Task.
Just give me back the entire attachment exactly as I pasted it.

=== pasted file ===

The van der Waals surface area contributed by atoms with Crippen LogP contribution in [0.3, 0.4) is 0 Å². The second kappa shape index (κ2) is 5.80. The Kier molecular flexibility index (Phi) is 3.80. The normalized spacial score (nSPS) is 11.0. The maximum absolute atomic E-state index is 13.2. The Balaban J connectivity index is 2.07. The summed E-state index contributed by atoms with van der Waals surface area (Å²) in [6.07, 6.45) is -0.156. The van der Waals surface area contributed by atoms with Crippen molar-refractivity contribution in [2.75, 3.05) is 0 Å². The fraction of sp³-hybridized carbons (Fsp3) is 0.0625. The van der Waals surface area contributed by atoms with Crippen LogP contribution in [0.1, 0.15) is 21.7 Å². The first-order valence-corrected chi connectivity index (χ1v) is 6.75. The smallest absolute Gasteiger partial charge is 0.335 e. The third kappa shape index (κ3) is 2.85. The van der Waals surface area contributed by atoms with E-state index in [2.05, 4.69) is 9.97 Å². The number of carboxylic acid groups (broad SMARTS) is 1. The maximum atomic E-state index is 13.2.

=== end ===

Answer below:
The van der Waals surface area contributed by atoms with Crippen LogP contribution in [0.3, 0.4) is 0 Å². The second kappa shape index (κ2) is 5.80. The Kier molecular flexibility index (Phi) is 3.80. The normalized spacial score (nSPS) is 11.0. The maximum absolute atomic E-state index is 13.2. The Balaban J connectivity index is 2.07. The summed E-state index contributed by atoms with van der Waals surface area (Å²) in [6.07, 6.45) is -0.156. The van der Waals surface area contributed by atoms with Crippen molar-refractivity contribution in [2.75, 3.05) is 0 Å². The fraction of sp³-hybridized carbons (Fsp3) is 0.0625. The van der Waals surface area contributed by atoms with Crippen LogP contribution in [0.1, 0.15) is 21.7 Å². The first-order valence-corrected chi connectivity index (χ1v) is 6.75. The smallest absolute Gasteiger partial charge is 0.335 e. The third kappa shape index (κ3) is 2.85. The van der Waals surface area contributed by atoms with E-state index in [2.05, 4.69) is 9.97 Å². The number of carboxylic acid groups (broad SMARTS) is 1. The maximum atomic E-state index is 13.2.